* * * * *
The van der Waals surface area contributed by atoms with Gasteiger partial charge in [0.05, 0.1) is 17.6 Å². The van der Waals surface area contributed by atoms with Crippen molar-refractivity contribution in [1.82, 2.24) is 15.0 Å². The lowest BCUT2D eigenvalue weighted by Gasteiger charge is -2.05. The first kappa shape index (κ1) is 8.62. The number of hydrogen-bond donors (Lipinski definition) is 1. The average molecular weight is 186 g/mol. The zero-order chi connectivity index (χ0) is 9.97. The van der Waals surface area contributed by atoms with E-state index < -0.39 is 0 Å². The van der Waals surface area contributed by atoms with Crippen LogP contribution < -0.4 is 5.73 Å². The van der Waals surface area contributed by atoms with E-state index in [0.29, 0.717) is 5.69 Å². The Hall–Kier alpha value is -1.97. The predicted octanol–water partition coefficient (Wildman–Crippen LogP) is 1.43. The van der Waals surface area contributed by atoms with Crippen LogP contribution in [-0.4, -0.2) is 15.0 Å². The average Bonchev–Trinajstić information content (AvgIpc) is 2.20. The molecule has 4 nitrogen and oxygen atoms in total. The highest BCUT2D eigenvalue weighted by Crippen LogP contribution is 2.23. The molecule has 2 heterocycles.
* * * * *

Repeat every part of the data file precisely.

The van der Waals surface area contributed by atoms with Gasteiger partial charge in [0.05, 0.1) is 17.6 Å². The van der Waals surface area contributed by atoms with Crippen molar-refractivity contribution in [1.82, 2.24) is 15.0 Å². The lowest BCUT2D eigenvalue weighted by Gasteiger charge is -2.05. The first kappa shape index (κ1) is 8.62. The number of hydrogen-bond donors (Lipinski definition) is 1. The average molecular weight is 186 g/mol. The zero-order chi connectivity index (χ0) is 9.97. The van der Waals surface area contributed by atoms with E-state index < -0.39 is 0 Å². The van der Waals surface area contributed by atoms with Crippen LogP contribution < -0.4 is 5.73 Å². The van der Waals surface area contributed by atoms with E-state index in [0.29, 0.717) is 5.69 Å². The Hall–Kier alpha value is -1.97. The predicted octanol–water partition coefficient (Wildman–Crippen LogP) is 1.43. The van der Waals surface area contributed by atoms with Crippen LogP contribution in [-0.4, -0.2) is 15.0 Å². The average Bonchev–Trinajstić information content (AvgIpc) is 2.20. The molecule has 4 nitrogen and oxygen atoms in total. The highest BCUT2D eigenvalue weighted by Crippen LogP contribution is 2.23. The molecule has 2 heterocycles.